Managing Kubernetes: AWS EKS vs. ECS vs. Fargate
Running Kubernetes on AWS? In this article, you'll learn how to choose between AWS EKS vs. ECS vs. Fargate to find the optimal managed Kubernetes service.
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We all love containers for their scalability. But it might easily become your overhead if you end up managing a large cluster.
This is where container orchestration comes in. When operating at scale, you need a platform that automates all the tasks related to the management, deployment, and scaling of container clusters.
There’s a reason why almost 90% of containers are orchestrated today.
If you’re using Kubernetes on AWS, there are several options you can choose from:
- Elastic Container Service (ECS),
- Elastic Kubernetes Service (EKS),
- AWS Fargate.
Read on to find out which one is a better match for your workloads. And if you know what’s what in the world of AWS Kubernetes, you could still probably use a few best practices to reduce your cloud bill.
What Is Elastic Container Service (ECS)?
AWS ECS stands for AWS Elastic Container Service. It’s a scalable container orchestration platform owned by AWS. It was designed to run, stop, and manage containers in a cluster. The containers themselves are defined here as part of task definitions and driven by ECS in the cloud.
You can use ECS with EC2 instances (best for long-running tasks) or AWS Fargate (good for serverless tasks). Let’s take a closer look at these two options:
ECS With EC2 Instances
In this model, containers are deployed to EC2 instances (VMs) created for the cluster. ECS managed them together with tasks that are part of the task definition.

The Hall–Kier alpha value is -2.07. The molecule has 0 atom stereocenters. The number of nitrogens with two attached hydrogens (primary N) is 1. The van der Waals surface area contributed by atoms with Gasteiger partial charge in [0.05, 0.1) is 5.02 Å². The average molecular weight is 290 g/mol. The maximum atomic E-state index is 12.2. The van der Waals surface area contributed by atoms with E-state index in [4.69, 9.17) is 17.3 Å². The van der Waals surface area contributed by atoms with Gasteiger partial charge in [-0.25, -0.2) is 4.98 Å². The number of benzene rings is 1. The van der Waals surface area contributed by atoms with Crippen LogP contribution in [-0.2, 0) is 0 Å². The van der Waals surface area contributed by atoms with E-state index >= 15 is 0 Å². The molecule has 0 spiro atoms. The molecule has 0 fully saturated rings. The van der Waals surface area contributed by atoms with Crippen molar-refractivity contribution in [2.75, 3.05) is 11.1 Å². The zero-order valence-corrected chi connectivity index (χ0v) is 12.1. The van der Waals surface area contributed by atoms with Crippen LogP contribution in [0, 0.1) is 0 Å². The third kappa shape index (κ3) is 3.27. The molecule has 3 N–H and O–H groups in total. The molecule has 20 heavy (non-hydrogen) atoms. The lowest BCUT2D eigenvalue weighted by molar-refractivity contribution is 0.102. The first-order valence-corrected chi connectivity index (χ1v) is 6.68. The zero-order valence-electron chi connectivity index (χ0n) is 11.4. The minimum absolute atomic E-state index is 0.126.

- You have full control over the type of EC2 instance used here. For example, you can use a GPU-optimized instance type if you need to run training for a machine learning model that comes with unique GPU requirements.
- You can take advantage of Spot instances that reduce cloud costs by up to 90%.
- You’re the one responsible for security patches and network security of the instances, as well as their scalability in the cluster (but thankfully, you can use Kubernetes autoscaling for that).
- You’re charged for the EC2 instances running within your cluster and VPC networking.
ECS With AWS Fargate
In this variant, you don’t need to worry about EC2 instances or servers anymore. Just choose the CPU and memory combo you need and your containers will be deployed there.
- No servers to manage.
- AWS is in charge of container availability and scalability. Still, better select the right CPU and memory—otherwise, you risk that your application becomes unavailable.
- You can use Fargate Spot, a new capability that can run interruption-tolerant ECS Tasks at up to a 70% discount off the Fargate price
- ECS + Fargate supports only one networking mode—awsvpc—which limits your control over the networking layer (and you might need that in some scenarios).
- You’re charged based on the CPU and memory you select. The amount of CPU cores and GB determines the cost of running your cluster.
What Is Elastic Kubernetes Service (EKS)?
EKS is a service that provides and manages a Kubernetes control plane on its own. You have no access to the master nodes on EKS since they’re under a special AWS account. To run a Kubernetes workload, EKS establishes the control plane and Kubernetes API in your managed AWS infrastructure and you’re good to go.
At this point, you can deploy workloads using native K8s tools like kubectl, Kubernetes Dashboard, Helm, and Terraform.
Advantages of AWS EKS
- You don’t have to install, operate, and maintain your own Kubernetes control plane.
- EKS allows you to easily run tooling and plugins developed by the Kubernetes open-source community.